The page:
Prime Minister Julia Gillard said today the Federal Government would stand by its decision to ban Chinese company Huawei from tendering for NBN contracts on the grounds of security.
Her comments come as the Chinese government broke its silence on the ban, with a foreign affairs spokesman urging Canberra to ensure a level playing field.
Gillard was responding to questions posed during a press conference in Sydney this afternoon during which she announced the three-year roll-out plan for the NBN.
She said the government was motivated by its desire to protect the integrity of Australia’s largest ever infrastructure project, echoing comments previously made by the Attorney-General’s department. “It’s [the ban] in Australia’s national interests,” she said.
China’s foreign ministry spokesman Hong Lei called on the Australian Government to reconsider its decision, particularly in the light of the two countries’ history of economic cooperation.
"We hope competent authorities of Australia will provide a level and indiscriminate market environment for Chinese companies instead of wearing coloured glasses and obstructing Chinese companies' normal operations in Australia in the name of security," Lei said, as reported by AFP.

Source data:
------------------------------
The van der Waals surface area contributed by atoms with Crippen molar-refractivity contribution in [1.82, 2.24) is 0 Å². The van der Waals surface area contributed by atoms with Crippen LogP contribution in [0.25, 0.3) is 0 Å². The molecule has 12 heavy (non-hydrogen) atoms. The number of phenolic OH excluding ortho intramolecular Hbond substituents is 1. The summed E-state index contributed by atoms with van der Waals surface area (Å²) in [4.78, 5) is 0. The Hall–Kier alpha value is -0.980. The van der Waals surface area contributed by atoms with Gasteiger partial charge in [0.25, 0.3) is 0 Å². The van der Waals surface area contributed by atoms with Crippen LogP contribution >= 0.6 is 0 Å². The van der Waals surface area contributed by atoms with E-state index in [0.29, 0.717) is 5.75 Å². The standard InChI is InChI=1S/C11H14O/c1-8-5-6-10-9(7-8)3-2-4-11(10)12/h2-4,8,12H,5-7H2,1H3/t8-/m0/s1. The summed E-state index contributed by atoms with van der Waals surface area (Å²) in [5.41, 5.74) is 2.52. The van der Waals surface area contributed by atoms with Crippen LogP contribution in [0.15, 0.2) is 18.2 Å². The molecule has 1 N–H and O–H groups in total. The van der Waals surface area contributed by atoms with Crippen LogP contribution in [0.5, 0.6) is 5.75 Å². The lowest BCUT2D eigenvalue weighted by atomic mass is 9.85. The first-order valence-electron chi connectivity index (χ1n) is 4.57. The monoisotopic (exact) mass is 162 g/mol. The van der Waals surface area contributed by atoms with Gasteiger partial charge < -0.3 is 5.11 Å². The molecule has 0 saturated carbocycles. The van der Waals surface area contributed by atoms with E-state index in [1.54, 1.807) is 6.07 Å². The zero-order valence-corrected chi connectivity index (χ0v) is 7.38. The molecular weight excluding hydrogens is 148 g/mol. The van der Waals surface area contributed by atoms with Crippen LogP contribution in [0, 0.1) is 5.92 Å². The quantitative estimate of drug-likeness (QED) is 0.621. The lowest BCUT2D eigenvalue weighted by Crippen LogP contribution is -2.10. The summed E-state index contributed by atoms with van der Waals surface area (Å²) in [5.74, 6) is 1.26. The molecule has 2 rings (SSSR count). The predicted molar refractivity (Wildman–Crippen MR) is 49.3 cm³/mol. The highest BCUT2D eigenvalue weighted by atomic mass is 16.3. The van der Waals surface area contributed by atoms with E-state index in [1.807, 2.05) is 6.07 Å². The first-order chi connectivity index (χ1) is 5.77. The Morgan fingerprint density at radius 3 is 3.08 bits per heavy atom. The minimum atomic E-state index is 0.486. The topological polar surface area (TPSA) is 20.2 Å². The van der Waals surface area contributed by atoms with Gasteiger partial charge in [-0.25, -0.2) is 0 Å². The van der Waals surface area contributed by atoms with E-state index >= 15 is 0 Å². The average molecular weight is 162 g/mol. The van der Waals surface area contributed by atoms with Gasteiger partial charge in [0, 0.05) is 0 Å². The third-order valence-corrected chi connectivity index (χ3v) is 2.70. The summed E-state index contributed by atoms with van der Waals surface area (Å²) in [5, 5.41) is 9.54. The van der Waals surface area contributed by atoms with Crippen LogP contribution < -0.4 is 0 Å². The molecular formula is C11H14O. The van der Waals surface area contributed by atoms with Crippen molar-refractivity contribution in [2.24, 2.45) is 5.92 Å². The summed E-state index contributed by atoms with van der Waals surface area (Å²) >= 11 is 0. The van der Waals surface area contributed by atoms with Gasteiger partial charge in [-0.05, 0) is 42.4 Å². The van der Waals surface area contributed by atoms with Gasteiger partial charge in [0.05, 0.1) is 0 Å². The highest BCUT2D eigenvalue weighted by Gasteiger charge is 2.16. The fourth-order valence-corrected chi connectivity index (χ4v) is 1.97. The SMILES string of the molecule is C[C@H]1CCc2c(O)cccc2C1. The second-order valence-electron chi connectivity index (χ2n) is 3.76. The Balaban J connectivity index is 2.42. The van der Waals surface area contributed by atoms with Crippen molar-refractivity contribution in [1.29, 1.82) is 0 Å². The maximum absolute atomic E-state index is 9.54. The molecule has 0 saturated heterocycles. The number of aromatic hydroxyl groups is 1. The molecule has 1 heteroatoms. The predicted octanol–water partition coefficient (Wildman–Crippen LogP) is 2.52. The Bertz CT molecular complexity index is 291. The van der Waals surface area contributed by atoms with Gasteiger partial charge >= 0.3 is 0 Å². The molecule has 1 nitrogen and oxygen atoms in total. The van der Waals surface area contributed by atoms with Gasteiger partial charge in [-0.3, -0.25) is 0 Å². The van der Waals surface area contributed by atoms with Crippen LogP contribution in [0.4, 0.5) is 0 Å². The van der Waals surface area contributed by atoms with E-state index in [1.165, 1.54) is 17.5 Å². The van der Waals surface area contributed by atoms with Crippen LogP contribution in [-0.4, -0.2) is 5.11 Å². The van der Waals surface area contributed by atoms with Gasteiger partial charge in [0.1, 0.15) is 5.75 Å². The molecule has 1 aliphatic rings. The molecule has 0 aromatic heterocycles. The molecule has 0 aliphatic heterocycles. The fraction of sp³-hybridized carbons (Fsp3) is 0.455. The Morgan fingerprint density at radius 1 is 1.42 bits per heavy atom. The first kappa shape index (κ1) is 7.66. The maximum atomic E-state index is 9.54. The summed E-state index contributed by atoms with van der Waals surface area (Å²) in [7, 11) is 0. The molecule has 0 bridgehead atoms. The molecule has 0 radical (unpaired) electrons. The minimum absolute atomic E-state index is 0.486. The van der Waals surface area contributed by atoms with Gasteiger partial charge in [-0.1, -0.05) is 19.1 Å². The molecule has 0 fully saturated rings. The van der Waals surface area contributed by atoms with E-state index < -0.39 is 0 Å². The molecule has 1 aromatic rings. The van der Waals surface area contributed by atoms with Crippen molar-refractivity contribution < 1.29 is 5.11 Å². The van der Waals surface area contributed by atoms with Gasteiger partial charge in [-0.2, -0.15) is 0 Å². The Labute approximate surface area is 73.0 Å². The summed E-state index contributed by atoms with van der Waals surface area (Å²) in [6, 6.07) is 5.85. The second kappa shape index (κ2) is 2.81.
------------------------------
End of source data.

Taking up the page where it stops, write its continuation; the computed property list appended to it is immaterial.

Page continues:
"In recent years, China-Australia investment cooperation has not only provided opportunities to Chinese companies going global but also injected strong impetus into economic and social development, and people's wellbeing in Australia."
The Federal Opposition this week described the government’s handling of the Huawei matter as “clumsy”. Former Liberal foreign minister Alexander Downer, a member of the Huawei Australia board, described the ban as “absurd”. Former Labor premier of Victoria, John Brumby, is also on the Huawei Australia board.
During today’s press conference the prime minister repeatedly referred to the coalition as seeking to support a “Chinese company”.
The Federal Government has not produced evidence proving Huawei poses a security risk for the NBN. The company has worked on major national fibre projects in over eight other countries, including New Zealand and the UK.
NBN Co boss Mike Quigley refused to comment as to whether Huawei’s communications equipment had been assessed in order to determine whether it could be configured to allow security backdoors.
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Issue: 322 | December 2013
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